“Honestly, I didn’t look too far past the free food,” Keyes said. “It’s not very well advertised. I knew they were funded by [the Students’ Society of McGill University (SSMU)], but I thought they were a vegan or environmental group.”

Far from solely a vegan food service, Midnight Kitchen was founded as a response to privatization on McGill campus. In 2002, McGill had slowly started contracting out food services to different corporations, from Aramark, to Chartwell, and now Compass Group. Although it’s hard to imagine, McGill’s campus cafeterias were once run by the different faculties in which they were located. These faculty cafeterias were phased out one by one, until the Architecture café, the last faculty dining hall, was closed in 2007.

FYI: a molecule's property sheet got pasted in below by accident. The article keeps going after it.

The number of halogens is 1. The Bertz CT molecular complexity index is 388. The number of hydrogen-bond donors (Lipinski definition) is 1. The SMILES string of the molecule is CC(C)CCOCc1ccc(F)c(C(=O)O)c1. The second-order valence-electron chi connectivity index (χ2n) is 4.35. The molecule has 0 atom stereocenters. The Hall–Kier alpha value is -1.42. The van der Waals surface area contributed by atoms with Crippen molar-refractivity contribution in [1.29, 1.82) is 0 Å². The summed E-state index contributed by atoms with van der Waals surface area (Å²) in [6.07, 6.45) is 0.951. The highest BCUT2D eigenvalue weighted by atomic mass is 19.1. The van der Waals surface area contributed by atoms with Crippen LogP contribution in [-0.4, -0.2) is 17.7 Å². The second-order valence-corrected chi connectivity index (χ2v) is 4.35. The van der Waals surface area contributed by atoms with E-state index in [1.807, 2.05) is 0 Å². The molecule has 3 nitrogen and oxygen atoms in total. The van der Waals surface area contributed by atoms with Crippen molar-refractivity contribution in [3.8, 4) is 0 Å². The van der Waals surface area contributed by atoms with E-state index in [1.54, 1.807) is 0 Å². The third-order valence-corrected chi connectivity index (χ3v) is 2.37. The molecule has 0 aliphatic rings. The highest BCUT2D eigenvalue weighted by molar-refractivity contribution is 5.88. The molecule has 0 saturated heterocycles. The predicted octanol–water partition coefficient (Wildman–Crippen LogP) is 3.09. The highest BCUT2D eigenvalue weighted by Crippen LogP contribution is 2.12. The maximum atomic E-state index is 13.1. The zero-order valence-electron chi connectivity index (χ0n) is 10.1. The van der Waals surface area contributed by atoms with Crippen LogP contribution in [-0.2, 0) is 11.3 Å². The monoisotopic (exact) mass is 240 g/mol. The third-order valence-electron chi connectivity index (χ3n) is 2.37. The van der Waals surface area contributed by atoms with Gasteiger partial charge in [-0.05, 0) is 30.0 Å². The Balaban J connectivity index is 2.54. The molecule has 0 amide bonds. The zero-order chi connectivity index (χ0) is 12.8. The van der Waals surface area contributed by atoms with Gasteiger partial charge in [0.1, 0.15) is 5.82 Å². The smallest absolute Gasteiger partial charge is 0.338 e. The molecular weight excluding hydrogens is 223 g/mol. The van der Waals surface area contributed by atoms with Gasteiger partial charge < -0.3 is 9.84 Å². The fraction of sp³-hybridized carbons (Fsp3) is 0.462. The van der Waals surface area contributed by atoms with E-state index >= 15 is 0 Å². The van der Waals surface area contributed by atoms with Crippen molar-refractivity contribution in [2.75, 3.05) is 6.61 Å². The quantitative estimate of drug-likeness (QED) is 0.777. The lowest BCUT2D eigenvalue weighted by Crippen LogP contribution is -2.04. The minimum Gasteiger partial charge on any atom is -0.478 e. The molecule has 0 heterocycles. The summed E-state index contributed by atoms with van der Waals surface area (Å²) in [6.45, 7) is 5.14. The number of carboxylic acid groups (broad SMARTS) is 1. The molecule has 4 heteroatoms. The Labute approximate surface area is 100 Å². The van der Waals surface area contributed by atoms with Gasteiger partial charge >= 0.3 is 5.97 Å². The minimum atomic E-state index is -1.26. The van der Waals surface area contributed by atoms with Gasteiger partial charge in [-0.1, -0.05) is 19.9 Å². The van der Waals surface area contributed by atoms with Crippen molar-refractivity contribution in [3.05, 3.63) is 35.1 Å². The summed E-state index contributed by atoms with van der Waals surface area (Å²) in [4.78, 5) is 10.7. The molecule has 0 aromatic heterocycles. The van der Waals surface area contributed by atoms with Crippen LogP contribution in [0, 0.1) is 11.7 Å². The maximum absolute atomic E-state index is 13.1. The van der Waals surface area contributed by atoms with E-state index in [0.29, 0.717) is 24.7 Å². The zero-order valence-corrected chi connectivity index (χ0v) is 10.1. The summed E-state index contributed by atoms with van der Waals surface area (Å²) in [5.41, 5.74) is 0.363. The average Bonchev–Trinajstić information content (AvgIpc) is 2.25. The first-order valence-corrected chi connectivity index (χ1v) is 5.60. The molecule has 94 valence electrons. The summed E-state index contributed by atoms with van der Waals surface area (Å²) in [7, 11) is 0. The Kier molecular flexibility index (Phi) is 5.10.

Wade, who has been a member of the Midnight Kitchen Collective for three years and is now a paid employee, explained that these contracts still affect students today.

“McGill’s corporate catering contracts continue to prevent small-scale and/or student-run food initiatives from having a secure place on campus,” Wade said. “Actually, one of the big reasons SNAX sandwiches were banned was because of McGill’s contract with Compass Group.”

Wade stressed that not only do these contracts create increasingly standardized, expensive, and inaccessible food on campus, but the corporations that McGill works with are part of an oppressive global power structure.